Onondaga Nation Presses Forward
with Land Rights Action

Onondaga Tadadaho (spiritual leader) Sid Hill. Photo: Li-Hua Lan

The Onondaga Nation's Land Rights Action (LRA) seeks a healing of the environment and among the peoples of this region. The legal basis for the Onondagas' LRA, and land claims by other Haudenosaunee nations, is well-founded in treaties with the US federal government, extensive documentation of repeated unlawful land takings by NYS, and in earlier federal court findings.

Since the LRA filing, two court decisions have pushed the Onondagas to amend their original complaint. In late March, the US Supreme Court ruled against Oneida Nation immunity from taxation on treaty lands they had purchased in the Town of Sherrill, NY. This was based on "laches," meaning the Oneidas waited too long (200 years) to claim unlawful land takings in court.

This ruling was taken even further, in late June, when the 2nd Circuit Appeals Court dismissed the Cayuga land claim, ignoring an extensively documented 2001 finding by a US District Court judge that the Cayuga Nation (under circumstances similar to those of the Oneidas and Onondagas) was NOT responsible for the delay in filing. The Circuit Court cited laches and reversed the lower court's award to the Cayugas based on the Sherrill precedent.

In response to these alarming court decisions, the Onondaga Nation amended its LRA on August 1, 2005. They maintained their rights to their ancestral lands, and stated that "laches" was not applicable because the Courts had not been open to them until 1985. The following excerpt of the press release describes the LRA amendment.

The Onondaga Nation repeated its resolve to find a just resolution of its historic land rights action today, maintaining their rights to their historic territory while repeating that their suit will not result in evictions of their neighbors in Central New York.

"The Onondaga Nation wants this action resolved in a way that preserves, not disrupts, the social fabric of our Nation as well as that of our neighbors," said Sidney Hill, Tadodaho (Spiritual Leader), Onondaga Nation Council of Chiefs. "We will not settle for methods used to resolve other Native American nations' law suits. We do not want to open or operate casinos, as casinos have not resolved any of these matters for our people. The State has used them to attempt to divide us."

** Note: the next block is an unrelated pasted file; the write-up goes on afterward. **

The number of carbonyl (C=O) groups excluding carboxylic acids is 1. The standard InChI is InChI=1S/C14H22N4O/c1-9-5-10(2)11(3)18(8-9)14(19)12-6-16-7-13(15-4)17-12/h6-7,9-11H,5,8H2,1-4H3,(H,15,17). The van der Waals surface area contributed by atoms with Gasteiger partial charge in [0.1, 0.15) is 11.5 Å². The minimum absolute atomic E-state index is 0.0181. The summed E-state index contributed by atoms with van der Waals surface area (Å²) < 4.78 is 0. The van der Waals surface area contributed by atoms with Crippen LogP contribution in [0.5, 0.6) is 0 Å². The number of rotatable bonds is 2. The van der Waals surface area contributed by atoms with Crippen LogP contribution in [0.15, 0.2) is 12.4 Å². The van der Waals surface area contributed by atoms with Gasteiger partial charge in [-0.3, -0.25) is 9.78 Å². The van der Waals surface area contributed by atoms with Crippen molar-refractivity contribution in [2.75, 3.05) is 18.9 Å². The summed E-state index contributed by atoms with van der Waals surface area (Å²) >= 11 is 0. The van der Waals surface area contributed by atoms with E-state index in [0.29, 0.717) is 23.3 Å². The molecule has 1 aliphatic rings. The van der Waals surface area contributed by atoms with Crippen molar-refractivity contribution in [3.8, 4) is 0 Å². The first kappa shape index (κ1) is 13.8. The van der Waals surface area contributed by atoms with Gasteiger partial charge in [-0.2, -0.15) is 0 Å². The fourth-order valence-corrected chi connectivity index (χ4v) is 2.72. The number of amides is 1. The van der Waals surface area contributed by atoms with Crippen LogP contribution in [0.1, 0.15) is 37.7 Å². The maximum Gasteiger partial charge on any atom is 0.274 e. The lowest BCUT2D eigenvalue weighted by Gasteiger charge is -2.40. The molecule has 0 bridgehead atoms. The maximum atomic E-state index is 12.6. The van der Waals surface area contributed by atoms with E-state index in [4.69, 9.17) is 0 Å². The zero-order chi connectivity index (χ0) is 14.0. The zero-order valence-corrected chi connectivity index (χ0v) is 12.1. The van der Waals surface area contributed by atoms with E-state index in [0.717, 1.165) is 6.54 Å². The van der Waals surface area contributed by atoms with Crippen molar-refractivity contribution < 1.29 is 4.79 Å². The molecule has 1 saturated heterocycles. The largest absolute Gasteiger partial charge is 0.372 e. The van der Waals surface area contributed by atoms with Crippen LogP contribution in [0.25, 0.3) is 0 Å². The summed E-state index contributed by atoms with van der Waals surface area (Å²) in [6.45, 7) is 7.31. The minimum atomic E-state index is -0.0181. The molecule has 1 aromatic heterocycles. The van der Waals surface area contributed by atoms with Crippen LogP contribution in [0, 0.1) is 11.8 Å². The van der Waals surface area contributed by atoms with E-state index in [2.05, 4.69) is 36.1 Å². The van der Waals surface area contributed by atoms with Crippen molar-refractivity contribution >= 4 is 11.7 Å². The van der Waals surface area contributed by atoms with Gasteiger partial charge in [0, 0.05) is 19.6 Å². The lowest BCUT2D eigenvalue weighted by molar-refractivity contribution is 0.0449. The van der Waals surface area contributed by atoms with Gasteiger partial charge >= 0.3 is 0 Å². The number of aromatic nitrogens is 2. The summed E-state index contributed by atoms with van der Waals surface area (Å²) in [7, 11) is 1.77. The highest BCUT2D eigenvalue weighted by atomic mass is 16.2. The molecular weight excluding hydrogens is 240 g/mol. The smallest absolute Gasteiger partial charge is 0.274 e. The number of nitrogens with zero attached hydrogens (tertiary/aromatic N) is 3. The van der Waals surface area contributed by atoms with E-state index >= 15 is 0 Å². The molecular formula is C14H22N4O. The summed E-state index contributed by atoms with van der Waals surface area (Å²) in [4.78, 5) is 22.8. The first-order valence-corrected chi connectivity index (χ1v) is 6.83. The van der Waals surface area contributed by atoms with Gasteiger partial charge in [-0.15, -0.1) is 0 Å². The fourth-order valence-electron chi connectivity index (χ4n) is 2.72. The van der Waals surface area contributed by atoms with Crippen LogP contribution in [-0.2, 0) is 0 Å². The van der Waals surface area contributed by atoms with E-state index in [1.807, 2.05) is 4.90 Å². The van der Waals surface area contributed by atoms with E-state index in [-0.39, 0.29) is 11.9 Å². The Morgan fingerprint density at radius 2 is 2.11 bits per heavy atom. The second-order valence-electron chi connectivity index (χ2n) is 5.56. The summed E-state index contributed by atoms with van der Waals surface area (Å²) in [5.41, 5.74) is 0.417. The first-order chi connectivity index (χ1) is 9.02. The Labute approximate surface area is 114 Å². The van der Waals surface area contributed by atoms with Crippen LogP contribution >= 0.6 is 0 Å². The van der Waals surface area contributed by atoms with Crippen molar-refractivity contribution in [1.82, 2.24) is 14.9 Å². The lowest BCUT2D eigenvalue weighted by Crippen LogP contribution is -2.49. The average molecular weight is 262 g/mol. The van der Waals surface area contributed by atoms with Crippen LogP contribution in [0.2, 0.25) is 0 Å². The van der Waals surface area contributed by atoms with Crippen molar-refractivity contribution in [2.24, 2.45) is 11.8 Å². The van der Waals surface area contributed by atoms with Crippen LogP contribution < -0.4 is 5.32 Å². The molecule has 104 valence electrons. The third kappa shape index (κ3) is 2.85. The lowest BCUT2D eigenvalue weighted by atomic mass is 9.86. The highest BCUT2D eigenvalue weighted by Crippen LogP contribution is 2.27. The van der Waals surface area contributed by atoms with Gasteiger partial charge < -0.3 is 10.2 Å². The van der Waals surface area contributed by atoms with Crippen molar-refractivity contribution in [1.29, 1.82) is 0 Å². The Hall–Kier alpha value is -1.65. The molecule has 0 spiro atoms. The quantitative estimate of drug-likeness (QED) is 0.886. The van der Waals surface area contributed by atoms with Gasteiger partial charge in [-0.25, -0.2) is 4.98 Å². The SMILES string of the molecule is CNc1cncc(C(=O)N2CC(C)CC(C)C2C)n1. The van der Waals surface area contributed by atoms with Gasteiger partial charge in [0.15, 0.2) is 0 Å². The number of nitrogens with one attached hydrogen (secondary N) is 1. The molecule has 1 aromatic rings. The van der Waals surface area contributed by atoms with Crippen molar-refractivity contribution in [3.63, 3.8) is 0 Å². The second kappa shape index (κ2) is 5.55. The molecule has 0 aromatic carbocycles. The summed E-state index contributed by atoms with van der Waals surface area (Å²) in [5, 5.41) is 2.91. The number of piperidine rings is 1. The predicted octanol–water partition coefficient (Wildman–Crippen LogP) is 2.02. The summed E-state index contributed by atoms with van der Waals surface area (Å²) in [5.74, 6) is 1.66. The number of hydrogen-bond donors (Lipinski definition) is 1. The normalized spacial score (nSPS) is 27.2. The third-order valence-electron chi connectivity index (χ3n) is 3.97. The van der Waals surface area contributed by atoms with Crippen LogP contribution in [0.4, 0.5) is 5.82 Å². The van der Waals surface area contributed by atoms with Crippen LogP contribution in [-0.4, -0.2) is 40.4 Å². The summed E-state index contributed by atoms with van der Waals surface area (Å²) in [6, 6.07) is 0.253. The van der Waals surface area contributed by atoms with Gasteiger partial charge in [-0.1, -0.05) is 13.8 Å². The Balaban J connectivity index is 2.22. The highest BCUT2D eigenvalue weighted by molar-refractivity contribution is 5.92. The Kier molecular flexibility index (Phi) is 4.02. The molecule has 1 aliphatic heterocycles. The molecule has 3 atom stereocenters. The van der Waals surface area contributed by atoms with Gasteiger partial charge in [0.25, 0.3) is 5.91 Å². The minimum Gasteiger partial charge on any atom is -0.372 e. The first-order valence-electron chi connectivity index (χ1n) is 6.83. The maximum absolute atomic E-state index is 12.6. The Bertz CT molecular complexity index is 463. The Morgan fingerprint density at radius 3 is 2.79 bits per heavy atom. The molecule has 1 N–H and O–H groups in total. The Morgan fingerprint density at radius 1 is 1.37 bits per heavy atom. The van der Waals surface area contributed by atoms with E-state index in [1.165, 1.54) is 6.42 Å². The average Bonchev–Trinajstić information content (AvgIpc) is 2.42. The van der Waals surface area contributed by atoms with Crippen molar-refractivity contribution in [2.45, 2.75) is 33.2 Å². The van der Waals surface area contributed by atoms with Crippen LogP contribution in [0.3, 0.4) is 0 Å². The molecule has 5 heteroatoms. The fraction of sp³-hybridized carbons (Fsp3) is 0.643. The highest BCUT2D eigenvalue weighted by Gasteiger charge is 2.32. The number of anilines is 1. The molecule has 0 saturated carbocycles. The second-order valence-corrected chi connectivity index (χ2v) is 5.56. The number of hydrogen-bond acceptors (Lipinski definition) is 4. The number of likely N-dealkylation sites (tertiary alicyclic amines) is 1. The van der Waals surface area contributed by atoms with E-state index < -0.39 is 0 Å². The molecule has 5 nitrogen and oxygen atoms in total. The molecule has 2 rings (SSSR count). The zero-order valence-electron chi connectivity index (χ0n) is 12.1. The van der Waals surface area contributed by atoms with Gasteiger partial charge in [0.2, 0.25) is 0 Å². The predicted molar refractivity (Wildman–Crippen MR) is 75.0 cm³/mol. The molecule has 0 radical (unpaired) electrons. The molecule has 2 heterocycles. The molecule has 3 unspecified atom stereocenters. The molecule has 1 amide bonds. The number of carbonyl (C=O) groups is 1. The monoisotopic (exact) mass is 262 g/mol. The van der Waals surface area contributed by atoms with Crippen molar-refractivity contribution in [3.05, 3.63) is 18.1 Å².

Attorney Joseph Heath, General Counsel for the Onondaga Nation, said that recent court rulings regarding Oneida and Cayuga lands do not alter the legal strength of the Onondaga suit. The Supreme Court ruled in 1985 that Indian land rights cases in New York State were valid, and this decision has not been changed:
o Although the federal Court of Appeals for the 2nd Circuit recently ruled that the Cayuga Nation's claim for damages and other relief was not valid because of laches, or a delay in asserting the claim, it is inconceivable that any Indian nation could have sued New York State two hundred years ago.

The US Supreme Court's Sherrill decision in March did not reject the Oneida land claims but only said that the Oneida Nation, in buying back land in their historic territory, could not take that land off the property tax rolls of municipalities and counties.

For more than 180 years there was no court open to the Onondaga Nation where it could assert its land rights and seek justice," explained Robert Coulter, lead attorney for the Onondaga in their land rights action. "It is justice that has been delayed, and it is not the fault of the Onondaga Nation or any of the Indian Nations."

The Nation's attorneys filed an amended complaint today, adding statements to the Complaint that the Nation has not delayed in taking action on its land rights. The Amended Complaint points out that it was not legally possible for Indian nations to file such lawsuits until 1974 at the earliest. Laches cannot be used against a party that did not have access to the courts to make their claim; for New York State to use laches as a defense, it needs to show how it was harmed by the passage of time. In reality, the state has benefited tremendously all these years from its original, illegal taking of the lands.

At the heart of all of these suits," Hill added, "is the search for justice. In taking our land from us, New York State broke federal law. All of us involved should consider the time that has passed since these actions, but these wrongs must not be ignored or dismissed out of hand. Everyone in Central New York would benefit from correcting these injustices so we can live in peace."

The Onondaga land rights action names Honeywell, Trigen, Clark Concrete Company, Valley Realty, and Hanson Aggregates as defendants in the suit for the environmental damage they have done to Central New York. The havoc that these and other corporations have inflicted on the land fuels the Nation's desire for justice.

"We intend to use our rights to this land as a legal and moral force for the environment and the Earth," said Hill. "We want to see polluted areas cleaned up and we want to protect those areas not yet defiled for generations to come. All people of Central New York can benefit from this action - our land and health have been disregarded by the Albany politicians for far too long."